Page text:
Ethics Observations On Beyonce’s Super Bowl 50 Halftime Performance


On the eve of her Super Bowl 50 half time show performance, Beyoncé released  “Formation,” a video full of references to Black Lives Matter tropes and propaganda, including “Hand Up! Don’t Shoot!”  (You can view it here. The earlier version of this post had an unofficial version: I apologize for the error.) Then in her portion of the Super Bowl 50 halftime show, the pop star gave the sold-out stadium and world-wide audience a live version of the video, including  backup dancers wearing Black Panther berets who formed  an X, apparently alluding to black Muslim activist Malcolm X, and raised their fists in the “black power” salute. African-Americans activists wrote that they saw the performance as a tribute to the 50th Anniversary, not of the Super Bowl, but to the Black Panthers.

The halftime show was part of a marketing plan messaging across multiple platforms, from social media to mainstream media. Once the show was seen in the context of the more explicit video, a controversy emerged, just as Beyoncé ‘s marketing geniuses hoped it would. Former New York mayor Rudy Giuliani was among the vocal critics, calling the show “outrageous” said telling Fox News,”This is football, it’s not Hollywood, and I thought it was really outrageous that she used it as a platform to attack police officers who are the people who protect her and protect us, and keep us alive.”  Protests are planned at NFL headquarters.

What’s going on here?

1. Stipulated: Beyoncé’s sole intentions are to sell, make money, and get buzz. If she has a genuine political motive, and I doubt it, it is secondary to the good ol’ profit-making motive that has made her a mega-millionaire. She and her husband Jay-Z have been linking their brand to Black Lives Matter because they see profit in it, that’s all. Is it crass and ethically inert? Sure it is…just like the music business and the rest of show business. Is it particular disgusting, at a time of dangerous racial division in this country heightened by liars, crooks, complicit activists and cynical politicians, to try to make money by glamorizing it? Yes indeed, but the Julie Principle needs to be applied here. Fish gotta swim and birds gotta fly, and if you are paying any attention to people like Beyoncé, you can’t be shocked or overly angry at them when they show that their motives are purely non-ethical at all times. Yes, Beyoncé’s conduct was culturally irresponsible and unethical. “This is my shocked face:”

shocked face

2. That said, hijacking the Super Bowl halftime show to make a race-baiting, divisive, anti-police demonstration out of what is supposed to be a unifying, fun, family-friendly cultural event, by extolling the racist Black Lives Matter, the criminal and racist Black Panthers, and destructive lies like “Hands Up, Don’t Shoot!” is indeed outrageous. The stunt deserves every bit of criticism it has recieved and more.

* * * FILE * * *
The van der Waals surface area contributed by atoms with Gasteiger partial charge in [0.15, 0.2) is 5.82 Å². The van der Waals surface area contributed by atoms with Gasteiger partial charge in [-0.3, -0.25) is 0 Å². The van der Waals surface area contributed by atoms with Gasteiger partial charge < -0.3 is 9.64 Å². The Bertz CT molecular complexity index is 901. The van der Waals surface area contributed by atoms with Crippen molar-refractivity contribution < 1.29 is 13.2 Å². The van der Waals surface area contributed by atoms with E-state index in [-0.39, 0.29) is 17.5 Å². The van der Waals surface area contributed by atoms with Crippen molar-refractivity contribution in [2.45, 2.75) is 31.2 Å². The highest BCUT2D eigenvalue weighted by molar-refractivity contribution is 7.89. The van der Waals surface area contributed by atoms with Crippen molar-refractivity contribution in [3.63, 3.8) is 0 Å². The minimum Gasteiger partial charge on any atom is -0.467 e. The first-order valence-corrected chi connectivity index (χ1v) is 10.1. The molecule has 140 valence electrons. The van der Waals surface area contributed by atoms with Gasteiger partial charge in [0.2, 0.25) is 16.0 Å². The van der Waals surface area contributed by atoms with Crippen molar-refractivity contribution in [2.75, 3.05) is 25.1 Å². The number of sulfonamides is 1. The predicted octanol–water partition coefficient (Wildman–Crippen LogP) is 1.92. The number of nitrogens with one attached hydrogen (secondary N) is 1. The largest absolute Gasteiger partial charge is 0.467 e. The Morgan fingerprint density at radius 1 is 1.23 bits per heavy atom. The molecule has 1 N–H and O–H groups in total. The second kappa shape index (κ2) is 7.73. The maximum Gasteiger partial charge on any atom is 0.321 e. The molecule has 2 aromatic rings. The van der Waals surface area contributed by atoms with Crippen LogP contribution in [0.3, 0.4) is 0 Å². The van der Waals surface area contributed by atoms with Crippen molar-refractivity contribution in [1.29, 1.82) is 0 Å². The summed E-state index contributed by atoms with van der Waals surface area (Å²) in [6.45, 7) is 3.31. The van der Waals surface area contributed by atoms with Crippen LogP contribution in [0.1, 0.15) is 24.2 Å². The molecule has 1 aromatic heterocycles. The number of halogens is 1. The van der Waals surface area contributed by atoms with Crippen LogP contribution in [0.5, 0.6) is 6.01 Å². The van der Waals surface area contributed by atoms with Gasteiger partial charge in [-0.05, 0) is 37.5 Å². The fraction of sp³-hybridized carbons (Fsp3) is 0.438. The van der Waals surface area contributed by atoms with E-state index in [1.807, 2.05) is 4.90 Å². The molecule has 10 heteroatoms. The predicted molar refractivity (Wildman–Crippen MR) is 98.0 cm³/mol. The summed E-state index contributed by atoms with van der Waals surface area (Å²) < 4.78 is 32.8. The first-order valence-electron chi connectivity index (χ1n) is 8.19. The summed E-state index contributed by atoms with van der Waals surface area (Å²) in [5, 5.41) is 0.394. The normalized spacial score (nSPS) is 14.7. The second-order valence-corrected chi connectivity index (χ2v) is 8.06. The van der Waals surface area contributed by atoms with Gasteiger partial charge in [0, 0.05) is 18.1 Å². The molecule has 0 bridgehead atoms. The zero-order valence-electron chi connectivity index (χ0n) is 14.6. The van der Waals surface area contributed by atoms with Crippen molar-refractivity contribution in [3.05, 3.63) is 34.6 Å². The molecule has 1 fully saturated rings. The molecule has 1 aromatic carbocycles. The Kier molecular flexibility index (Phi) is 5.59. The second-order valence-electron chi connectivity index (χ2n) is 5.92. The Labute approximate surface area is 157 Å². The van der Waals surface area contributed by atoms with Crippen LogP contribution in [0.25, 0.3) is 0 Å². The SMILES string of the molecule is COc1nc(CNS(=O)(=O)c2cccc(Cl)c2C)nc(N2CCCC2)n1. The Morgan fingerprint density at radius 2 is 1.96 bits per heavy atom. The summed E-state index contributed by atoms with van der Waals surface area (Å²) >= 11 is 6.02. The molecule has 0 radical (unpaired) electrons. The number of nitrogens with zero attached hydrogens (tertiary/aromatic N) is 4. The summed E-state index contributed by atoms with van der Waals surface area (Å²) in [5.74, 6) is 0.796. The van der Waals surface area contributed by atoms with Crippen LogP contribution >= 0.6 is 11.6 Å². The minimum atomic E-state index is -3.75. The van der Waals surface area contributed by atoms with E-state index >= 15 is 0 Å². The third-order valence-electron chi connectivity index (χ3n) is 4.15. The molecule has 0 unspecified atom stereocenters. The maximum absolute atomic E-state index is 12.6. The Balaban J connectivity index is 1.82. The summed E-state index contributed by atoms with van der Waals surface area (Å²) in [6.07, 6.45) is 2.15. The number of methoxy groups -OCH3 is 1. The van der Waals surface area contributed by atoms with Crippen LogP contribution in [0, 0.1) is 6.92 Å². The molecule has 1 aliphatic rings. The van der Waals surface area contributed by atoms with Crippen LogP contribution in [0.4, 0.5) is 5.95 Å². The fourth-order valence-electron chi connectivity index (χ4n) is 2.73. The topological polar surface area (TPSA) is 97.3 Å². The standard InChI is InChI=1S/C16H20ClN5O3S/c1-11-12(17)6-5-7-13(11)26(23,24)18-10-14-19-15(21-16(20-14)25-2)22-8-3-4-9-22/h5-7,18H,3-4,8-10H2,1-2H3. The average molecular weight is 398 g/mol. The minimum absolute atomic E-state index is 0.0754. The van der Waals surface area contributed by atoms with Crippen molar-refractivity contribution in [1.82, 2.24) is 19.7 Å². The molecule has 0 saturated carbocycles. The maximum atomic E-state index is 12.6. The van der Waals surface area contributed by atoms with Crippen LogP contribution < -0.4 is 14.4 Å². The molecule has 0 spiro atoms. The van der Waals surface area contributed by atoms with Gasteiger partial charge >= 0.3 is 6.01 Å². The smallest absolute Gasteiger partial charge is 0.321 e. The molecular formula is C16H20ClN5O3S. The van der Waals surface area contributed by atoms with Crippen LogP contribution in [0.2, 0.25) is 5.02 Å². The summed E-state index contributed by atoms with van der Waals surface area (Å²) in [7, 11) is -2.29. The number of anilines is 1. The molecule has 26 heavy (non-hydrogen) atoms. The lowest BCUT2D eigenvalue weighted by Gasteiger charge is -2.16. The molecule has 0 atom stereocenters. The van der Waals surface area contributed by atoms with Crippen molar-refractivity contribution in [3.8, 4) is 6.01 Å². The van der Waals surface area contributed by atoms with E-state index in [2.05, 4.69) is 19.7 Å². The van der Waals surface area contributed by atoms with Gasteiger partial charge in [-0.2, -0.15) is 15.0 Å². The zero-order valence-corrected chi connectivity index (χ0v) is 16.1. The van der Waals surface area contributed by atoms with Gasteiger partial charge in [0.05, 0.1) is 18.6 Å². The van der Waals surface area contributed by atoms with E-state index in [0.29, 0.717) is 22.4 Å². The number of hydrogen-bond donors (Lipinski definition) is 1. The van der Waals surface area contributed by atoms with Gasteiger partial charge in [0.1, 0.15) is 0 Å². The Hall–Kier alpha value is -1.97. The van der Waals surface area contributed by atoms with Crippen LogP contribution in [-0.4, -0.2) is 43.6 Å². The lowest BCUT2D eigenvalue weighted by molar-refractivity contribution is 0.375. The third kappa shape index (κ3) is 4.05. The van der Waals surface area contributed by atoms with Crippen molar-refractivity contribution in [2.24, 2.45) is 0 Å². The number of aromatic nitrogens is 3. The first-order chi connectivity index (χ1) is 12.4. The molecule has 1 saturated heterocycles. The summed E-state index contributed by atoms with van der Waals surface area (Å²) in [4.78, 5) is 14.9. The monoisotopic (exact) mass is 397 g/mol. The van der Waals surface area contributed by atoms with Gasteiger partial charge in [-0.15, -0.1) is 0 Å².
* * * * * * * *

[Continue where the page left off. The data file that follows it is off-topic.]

3. If Beyoncé wants to be an ignorant hate-monger and extol a racist group like BLM, that’s her right, but promoting their bile without warning to the entire nation is irresponsible, disrespectful and despicable. She probably doesn’t know enough about the Black Panthers to realize how vile it is to celebrate them; maybe this perspective will help:

“Rape was an insurrectionary act,” Eldridge Cleaver wrote in Soul on Ice of transitioning from sexual assaults on black women to whites. “It delighted me that I was defying and trampling upon the white man’s law, upon his system of values, and that I was defiling his women—and this point, I believe, was the most satisfying to me because I was very resentful over the historical fact of how the white man has used the black woman.”

Black Panthers leaders Cleaver and Huey Newton were brutal criminals, as were the Panthers in multiple episodes. Like Al Capone’s mob and other populist thugs through the ages, the Panthers did community service to sanctify their ugly politics and uglier acts of violence. Some critics have compared using the Super Bowl show to honor the Black Panthers as the equivalent of using it to wax nostalgic about the KKK.  That’s fair. Both were racist terrorist organizations.

4. Primarily accountable, however, are the NFL, and CBS, which broadcast the game. It is their responsibility to vet what occurs during the game and the broadcast. This was inappropriate content, offensive and hateful, and should have been blocked from the start.

5. Yet I have no sympathy at all for anyone watching the Super Bowl or its broadcast anyway. The game and the sport itself is unethical: Beyoncé’s juvenile and tasteless ode to liars, race-baiters, killers and terrorists was just unethical frosting on a really unethical cake. Why did you trust the NFL, Rudy which was killing young men before your eyes? Why were you helping CBS sell its ads, when it was profiting from brain damage?